Patriot PC2-5300 2GB DDR2 Memory
Posted by Hilbert Hagedoorn on: 05/29/2006 06:00 AM [ 0 comment(s) ]
Let me grab an old example .. Windows 98, who didn't use that OS? What amount of memory did your PC have? Right, likely 128 MB. Over the years we progressed and noticed that applications have gotten more and more memory intensive. With Windows XP we moved towards 512 MB as standard to prevent the OS from swapping to the HD, and as explained on the previous page with the latest games we see that the certain games really like 1 GB already. All this has happened over just a couple of years my friends. The upcoming Microsoft Vista, for example, should be a memory hog where 1 GB might just be the average recommended specification.
The Patriot memory we'll be testing today is two bars of 1 GB (in dual channel mode you gain the best memory bandwidth). The modules are tagged as PDC22G5300LLK and have some pretty audacious 4-4-4-12 timings (for DDR2 memory). You'll notice the "5300" in the name .. divide that number by eight and you'll notice that this memory is rated at 667 MHz at these specific timings. For two GB of memory these are really stiff timings.
Oh my Guru.. what are memory timings ?
Let's explain a little what you will run into with memory timings. First off latency. We used the word numerous times already in this article. Latency is the time between when a request is made and the request is answered. I.E, if you are in a restaurant for a meal, the latency would be the time between when you ordered your meal to the time you received it. Therefore, in memory terms, it is the total time required before data can be written to or read from the memory. Thus lower is better.
Then we notice on the packaging is this: 4-4-4-12 (1T) for the PDC22G5300LLK 2 GB kit. What do the numbers mean ?
4-4-4-12 (1T) refers to CAS-tRCD-tRP-tRAS CMD (respectively) and these values are measured in clock cycles.
Undoubtedly, one of the most essential timings is that of the CAS Latency and is also the one most people can actually understand. Since data is often accessed sequentially (same row), the CPU only needs to select the next column in the row to get the next piece of data. In other words, CAS Latency is the delay between the CAS signal and the availability of valid data on the data pins (DQ). Therefore, the latency between column accesses (CAS), plays an important role in the performance of the memory. The lower the latency, the better the performance. However, the memory modules must be capable of supporting low latency settings.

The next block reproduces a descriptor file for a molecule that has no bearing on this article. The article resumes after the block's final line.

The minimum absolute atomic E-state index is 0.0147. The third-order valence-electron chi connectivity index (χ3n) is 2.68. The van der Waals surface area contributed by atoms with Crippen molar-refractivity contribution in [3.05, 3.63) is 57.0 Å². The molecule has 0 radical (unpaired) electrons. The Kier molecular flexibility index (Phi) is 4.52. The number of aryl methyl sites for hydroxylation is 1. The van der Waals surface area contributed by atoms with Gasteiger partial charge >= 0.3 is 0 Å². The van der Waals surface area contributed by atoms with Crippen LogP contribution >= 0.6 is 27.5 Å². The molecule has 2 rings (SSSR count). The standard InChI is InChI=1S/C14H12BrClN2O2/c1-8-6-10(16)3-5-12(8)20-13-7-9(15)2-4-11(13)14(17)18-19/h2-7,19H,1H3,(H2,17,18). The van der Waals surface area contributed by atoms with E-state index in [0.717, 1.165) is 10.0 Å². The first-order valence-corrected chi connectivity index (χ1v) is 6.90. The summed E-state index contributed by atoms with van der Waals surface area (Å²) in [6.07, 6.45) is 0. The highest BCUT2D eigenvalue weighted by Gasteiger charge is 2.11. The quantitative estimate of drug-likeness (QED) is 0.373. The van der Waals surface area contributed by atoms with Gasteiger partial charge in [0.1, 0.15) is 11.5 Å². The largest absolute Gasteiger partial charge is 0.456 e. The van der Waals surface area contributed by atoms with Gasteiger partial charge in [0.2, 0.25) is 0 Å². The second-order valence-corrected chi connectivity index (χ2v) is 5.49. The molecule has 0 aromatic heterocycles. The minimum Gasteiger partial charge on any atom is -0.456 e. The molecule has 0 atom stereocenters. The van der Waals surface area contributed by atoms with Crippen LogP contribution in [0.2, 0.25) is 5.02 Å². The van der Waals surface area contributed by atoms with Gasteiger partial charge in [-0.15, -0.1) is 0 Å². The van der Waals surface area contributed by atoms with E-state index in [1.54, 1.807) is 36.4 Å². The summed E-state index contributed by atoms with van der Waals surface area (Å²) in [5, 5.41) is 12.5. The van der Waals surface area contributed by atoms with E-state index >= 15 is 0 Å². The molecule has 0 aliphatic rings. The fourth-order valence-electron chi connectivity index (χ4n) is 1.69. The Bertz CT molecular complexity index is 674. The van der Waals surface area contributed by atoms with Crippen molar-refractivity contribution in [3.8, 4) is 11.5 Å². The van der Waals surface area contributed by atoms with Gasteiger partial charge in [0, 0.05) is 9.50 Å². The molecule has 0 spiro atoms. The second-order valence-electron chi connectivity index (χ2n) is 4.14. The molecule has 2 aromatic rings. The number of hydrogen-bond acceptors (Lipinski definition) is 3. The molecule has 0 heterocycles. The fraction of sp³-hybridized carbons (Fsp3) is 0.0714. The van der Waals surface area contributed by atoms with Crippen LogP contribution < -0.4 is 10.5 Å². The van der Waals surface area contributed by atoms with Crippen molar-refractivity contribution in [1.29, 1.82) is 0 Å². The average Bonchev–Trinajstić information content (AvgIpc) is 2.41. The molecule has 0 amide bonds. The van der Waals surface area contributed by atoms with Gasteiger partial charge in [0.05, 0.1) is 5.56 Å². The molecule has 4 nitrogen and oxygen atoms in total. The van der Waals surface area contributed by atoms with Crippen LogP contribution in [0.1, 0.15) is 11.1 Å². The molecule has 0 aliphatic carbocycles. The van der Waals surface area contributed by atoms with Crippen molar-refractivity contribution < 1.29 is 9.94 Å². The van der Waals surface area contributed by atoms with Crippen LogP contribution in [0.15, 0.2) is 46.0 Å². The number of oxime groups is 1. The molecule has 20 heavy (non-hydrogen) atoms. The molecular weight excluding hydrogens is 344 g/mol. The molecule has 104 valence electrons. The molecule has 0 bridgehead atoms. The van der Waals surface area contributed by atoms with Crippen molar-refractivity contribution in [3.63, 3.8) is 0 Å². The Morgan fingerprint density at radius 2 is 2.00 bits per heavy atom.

There is a delay from when a row is activated to when the cell (or column) is activated via the CAS signal and data can be written to or read from a memory cell. This delay is called tRCD. When memory is accessed sequentially, the row is already active and tRCD will not have much impact. However, if memory is not accessed in a linear fashion, the current active row must be deactivated and then a new row selected/activated. It is this example where low tRCD's can improve performance. However, like any other memory timing, putting this too low for the module can result in instability.
tRP is the time required to terminate one one Row access and begin the next row access. Another way to look at this it that tRP is the delay required between deactivating the current row and selecting the next row. Therefore, in conjunction with tRCD, the time required (or clock cycles required) to switch banks (or rows) and select the next cell for either reading, writing or refreshing is a combination of tRP and tRCD.
Memory architecture is like a spreadsheet with row upon row and column upon column with each row being 1 bank. In order for the CPU to access memory, it must first determine which Row or Bank in the memory that is to be accessed and activate that row via the RAS signal. Once activated, the row can be accessed over and over until the data is exhausted. This is why tRAS has little effect on overall system performance but could impact system stability if set incorrectly.
The Command Rate is the time needed between the chip select signal and the when commands can be issued to the RAM module IC. Typically, these are either 1 clock or 2.
Memory testing is a process of trial and error, find and seek the maximum. This is pretty much a sucker for your free time.
If you are going to overclock then increase the FSB, change the memory timings, but most of all alter memory dividers until your system won't boot. If you are not comfortable with such a thing, hey this isn't your game then. I recommend you to lower the processor's multiplier and then slightly increase the FSB with high memory timings and take it from there timings wise.
Let me tell you a littleabout memory tweaking.
First remember this, todays processors really are dependant on memory bandwidth, the faster the better. Something that was by far not as important for AMD processors over the past two years. With the release of Socket AM2 things have changed for certain in 2006.
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